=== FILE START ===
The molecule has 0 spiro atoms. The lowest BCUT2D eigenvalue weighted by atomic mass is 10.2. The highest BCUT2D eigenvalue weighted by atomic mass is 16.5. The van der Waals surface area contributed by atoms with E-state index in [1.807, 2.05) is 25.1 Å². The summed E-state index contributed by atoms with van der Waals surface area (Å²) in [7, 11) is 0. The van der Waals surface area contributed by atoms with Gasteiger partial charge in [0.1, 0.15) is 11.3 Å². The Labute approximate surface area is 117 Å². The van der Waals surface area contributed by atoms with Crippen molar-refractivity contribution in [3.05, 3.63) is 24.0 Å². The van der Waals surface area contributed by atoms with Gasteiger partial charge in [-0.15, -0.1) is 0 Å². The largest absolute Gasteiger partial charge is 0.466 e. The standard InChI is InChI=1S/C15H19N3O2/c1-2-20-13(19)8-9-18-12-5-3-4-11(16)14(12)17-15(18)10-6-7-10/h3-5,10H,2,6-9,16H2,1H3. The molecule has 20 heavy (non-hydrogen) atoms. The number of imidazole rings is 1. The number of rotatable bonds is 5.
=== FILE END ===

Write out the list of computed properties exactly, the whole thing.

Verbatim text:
The molecule has 0 spiro atoms. The lowest BCUT2D eigenvalue weighted by atomic mass is 10.2. The highest BCUT2D eigenvalue weighted by atomic mass is 16.5. The van der Waals surface area contributed by atoms with E-state index in [1.807, 2.05) is 25.1 Å². The summed E-state index contributed by atoms with van der Waals surface area (Å²) in [7, 11) is 0. The van der Waals surface area contributed by atoms with Gasteiger partial charge in [0.1, 0.15) is 11.3 Å². The Labute approximate surface area is 117 Å². The van der Waals surface area contributed by atoms with Crippen molar-refractivity contribution in [3.05, 3.63) is 24.0 Å². The van der Waals surface area contributed by atoms with Gasteiger partial charge in [-0.15, -0.1) is 0 Å². The largest absolute Gasteiger partial charge is 0.466 e. The standard InChI is InChI=1S/C15H19N3O2/c1-2-20-13(19)8-9-18-12-5-3-4-11(16)14(12)17-15(18)10-6-7-10/h3-5,10H,2,6-9,16H2,1H3. The molecule has 20 heavy (non-hydrogen) atoms. The number of imidazole rings is 1. The number of rotatable bonds is 5.